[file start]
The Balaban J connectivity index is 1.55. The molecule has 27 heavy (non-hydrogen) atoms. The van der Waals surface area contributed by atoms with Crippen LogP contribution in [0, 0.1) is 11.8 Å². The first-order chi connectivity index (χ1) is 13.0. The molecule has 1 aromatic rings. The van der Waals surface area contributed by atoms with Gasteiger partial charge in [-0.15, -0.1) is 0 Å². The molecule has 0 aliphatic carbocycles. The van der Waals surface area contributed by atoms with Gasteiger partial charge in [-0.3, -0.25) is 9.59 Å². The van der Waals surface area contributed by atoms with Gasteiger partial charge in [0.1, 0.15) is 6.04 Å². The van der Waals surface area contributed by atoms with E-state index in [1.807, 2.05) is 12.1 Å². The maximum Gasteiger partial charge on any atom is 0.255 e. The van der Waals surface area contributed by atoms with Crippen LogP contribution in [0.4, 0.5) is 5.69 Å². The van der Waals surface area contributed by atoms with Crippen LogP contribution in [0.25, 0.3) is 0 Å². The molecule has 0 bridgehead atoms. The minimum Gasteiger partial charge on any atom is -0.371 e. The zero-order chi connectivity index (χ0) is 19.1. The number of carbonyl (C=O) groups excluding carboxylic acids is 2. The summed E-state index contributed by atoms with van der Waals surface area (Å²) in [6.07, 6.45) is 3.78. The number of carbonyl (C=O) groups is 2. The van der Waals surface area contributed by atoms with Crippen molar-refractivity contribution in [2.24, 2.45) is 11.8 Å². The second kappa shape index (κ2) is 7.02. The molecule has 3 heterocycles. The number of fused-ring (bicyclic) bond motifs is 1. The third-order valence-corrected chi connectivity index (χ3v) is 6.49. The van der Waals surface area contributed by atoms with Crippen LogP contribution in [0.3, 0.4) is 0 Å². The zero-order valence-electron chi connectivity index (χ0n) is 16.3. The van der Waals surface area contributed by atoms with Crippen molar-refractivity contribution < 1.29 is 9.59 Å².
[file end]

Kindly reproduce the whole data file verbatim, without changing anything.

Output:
The Balaban J connectivity index is 1.55. The molecule has 27 heavy (non-hydrogen) atoms. The van der Waals surface area contributed by atoms with Crippen LogP contribution in [0, 0.1) is 11.8 Å². The first-order chi connectivity index (χ1) is 13.0. The molecule has 1 aromatic rings. The van der Waals surface area contributed by atoms with Gasteiger partial charge in [-0.15, -0.1) is 0 Å². The molecule has 0 aliphatic carbocycles. The van der Waals surface area contributed by atoms with Gasteiger partial charge in [-0.3, -0.25) is 9.59 Å². The van der Waals surface area contributed by atoms with Gasteiger partial charge in [0.1, 0.15) is 6.04 Å². The van der Waals surface area contributed by atoms with E-state index in [1.807, 2.05) is 12.1 Å². The maximum Gasteiger partial charge on any atom is 0.255 e. The van der Waals surface area contributed by atoms with Crippen LogP contribution in [0.4, 0.5) is 5.69 Å². The van der Waals surface area contributed by atoms with Crippen LogP contribution in [0.25, 0.3) is 0 Å². The molecule has 0 bridgehead atoms. The minimum Gasteiger partial charge on any atom is -0.371 e. The zero-order chi connectivity index (χ0) is 19.1. The number of carbonyl (C=O) groups excluding carboxylic acids is 2. The summed E-state index contributed by atoms with van der Waals surface area (Å²) in [6.07, 6.45) is 3.78. The number of carbonyl (C=O) groups is 2. The van der Waals surface area contributed by atoms with Crippen molar-refractivity contribution in [2.24, 2.45) is 11.8 Å². The second kappa shape index (κ2) is 7.02. The molecule has 3 heterocycles. The number of fused-ring (bicyclic) bond motifs is 1. The third-order valence-corrected chi connectivity index (χ3v) is 6.49. The van der Waals surface area contributed by atoms with Crippen LogP contribution in [0.3, 0.4) is 0 Å². The zero-order valence-electron chi connectivity index (χ0n) is 16.3. The van der Waals surface area contributed by atoms with Crippen molar-refractivity contribution < 1.29 is 9.59 Å².